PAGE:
There is a lesson I learned long ago, a mantra actually, that I found powerfully illuminating, but one that I forget when it would be most useful. It's something Spalding Gray used to tell himself when he was so immensely depressed that he would crawl into his head regardless of who was around. He would say "be here now" over and over in his head snapping him back into the present enough to engage with others, to be intuitively considerate to his surroundings, and to keep himself from collapsing at any moment. I say it sometimes when I know I am way too into my head and a situation calls for me to be with the outside world. It's all a matter of fine tuning that threshold to trigger the mantra and practicing it dogmatically. That might require another mantra altogether. But it could also open me to new people and possibilities I might otherwise miss.
Thursday, January 29, 2009
Jeffrey Yang, an editor at New Directions, and I planned on visiting Latse Library that day. Despite the rain we hopped over curve-lined puddles and soggy cobble stones towards Latse Library during our lunchtime.
We were let in by Christine, the head librarian whom I had called earlier to notify of our arrival. She gave us a thorough tour of the downstairs, and she even let Jeffrey look at a sutra wrapped in non-traditional psychadelic fabric. Afterwards we were led upstairs where many of the library's staff were seated at the long wooden dining table at the top of the stairs eating lunch. Pema Bhum, the Libray director whom I had met a few days before at a Tibetan literature forum gave me a nod of acknowledgement. At the forum he handed me a free copy of his own memoir that had been translated into English. I have yet to read it.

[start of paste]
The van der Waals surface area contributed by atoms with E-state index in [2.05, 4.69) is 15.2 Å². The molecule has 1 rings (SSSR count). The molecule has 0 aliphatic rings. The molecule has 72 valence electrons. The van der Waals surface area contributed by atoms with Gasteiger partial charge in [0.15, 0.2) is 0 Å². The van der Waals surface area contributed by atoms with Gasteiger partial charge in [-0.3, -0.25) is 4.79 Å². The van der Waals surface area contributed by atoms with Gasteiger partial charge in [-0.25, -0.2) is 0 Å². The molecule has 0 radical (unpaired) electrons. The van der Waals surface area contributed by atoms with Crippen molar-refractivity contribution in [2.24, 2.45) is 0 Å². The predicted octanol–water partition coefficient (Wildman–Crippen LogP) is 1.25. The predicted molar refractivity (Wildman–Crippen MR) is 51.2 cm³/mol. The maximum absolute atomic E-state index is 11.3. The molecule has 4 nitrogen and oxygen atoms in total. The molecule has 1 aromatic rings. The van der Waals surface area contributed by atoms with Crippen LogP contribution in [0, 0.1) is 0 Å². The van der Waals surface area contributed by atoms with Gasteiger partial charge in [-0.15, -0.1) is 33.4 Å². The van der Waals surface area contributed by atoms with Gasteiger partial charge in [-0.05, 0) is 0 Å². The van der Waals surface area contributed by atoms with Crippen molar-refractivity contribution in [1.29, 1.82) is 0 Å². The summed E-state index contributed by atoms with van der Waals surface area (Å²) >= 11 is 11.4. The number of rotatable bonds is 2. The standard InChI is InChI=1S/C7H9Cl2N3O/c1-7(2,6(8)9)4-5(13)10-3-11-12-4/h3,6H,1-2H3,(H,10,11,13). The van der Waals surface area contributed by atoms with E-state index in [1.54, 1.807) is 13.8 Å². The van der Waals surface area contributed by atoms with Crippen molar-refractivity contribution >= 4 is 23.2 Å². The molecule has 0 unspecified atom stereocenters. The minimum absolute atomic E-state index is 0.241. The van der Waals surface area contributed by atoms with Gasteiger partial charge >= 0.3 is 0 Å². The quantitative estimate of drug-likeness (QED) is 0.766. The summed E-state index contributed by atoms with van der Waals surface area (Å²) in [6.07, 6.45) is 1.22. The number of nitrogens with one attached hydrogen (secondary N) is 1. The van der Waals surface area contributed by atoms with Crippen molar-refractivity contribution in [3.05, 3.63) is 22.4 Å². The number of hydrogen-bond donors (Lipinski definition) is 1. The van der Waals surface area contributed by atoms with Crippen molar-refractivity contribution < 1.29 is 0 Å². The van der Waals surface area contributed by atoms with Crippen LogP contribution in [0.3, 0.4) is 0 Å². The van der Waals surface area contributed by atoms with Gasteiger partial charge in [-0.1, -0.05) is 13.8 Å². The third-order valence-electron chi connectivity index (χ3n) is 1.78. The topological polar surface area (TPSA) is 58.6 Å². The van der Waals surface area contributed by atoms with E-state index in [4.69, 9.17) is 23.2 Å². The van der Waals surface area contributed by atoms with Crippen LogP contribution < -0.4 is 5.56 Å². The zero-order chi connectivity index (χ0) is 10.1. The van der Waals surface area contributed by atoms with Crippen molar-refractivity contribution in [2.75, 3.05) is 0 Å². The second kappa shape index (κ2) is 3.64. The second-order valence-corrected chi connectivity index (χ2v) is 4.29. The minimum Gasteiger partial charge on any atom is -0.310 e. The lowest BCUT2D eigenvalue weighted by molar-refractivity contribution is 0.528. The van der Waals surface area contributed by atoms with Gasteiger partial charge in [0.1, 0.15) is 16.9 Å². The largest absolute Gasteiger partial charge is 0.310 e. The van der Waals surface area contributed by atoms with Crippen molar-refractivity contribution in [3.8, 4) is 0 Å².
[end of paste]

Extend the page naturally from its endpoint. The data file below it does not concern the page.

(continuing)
Many of the Tibetan lit books that were displayed for the forum were still out on one of the small tables in the library. Jeffrey recognized one of the poets whose books numbered more than any other Tibetan writer on that table, Tsering Wangmo Dhompa. He told me that she was Tibetan-American and was probably the most prolific Tibetan writer in America solely for this reason. Christine seemed to agree. Then he remarked how unnerving it was that all of the available Tibetan literature in English could fit on one small table. Christine and I told Jeffrey more about the forum. I showed him Tashi Dawa's book, A Soul in Bondage, which he flipped through as I mentioned that he was sort of an eminent contemporary writer. But I haven't read his work, so my enthusiam felt hollow. I picked up one of Tsering Dhompa's books and was not surprised to find poetry. "I have that book. It's fantastic," Jeffrey exclaimed. Evidently he has ben trying to convince Barbara, the editor-in-chief, to publish a new book Tsering's work from a manuscript she recently submitted to us.
We finished our tour and thanked Christine who was eager to take our information. "If more publishers would actually take an interest in Tibetan literature, it would be a great thing!" I think so too. When we got back Jeffrey emailed me a copy of Tsering Dhompa's new manuscript. It's synesthetically titled My rice tastes like the lake. It starts like this:
It is not everyone’s desire to swim as a fish.
I have a little dog who behaves like a cat, it is not
his fault he cannot pass the discipline test.
A fault line runs through the city center,
sullen as stretch marks under a dress,
we believe our undoing comes from one
source. An escape plan is our solace.
There are words, there are stories we never
tell. She said on the radio, my rice tastes
like the lake. It was a perfect sentence.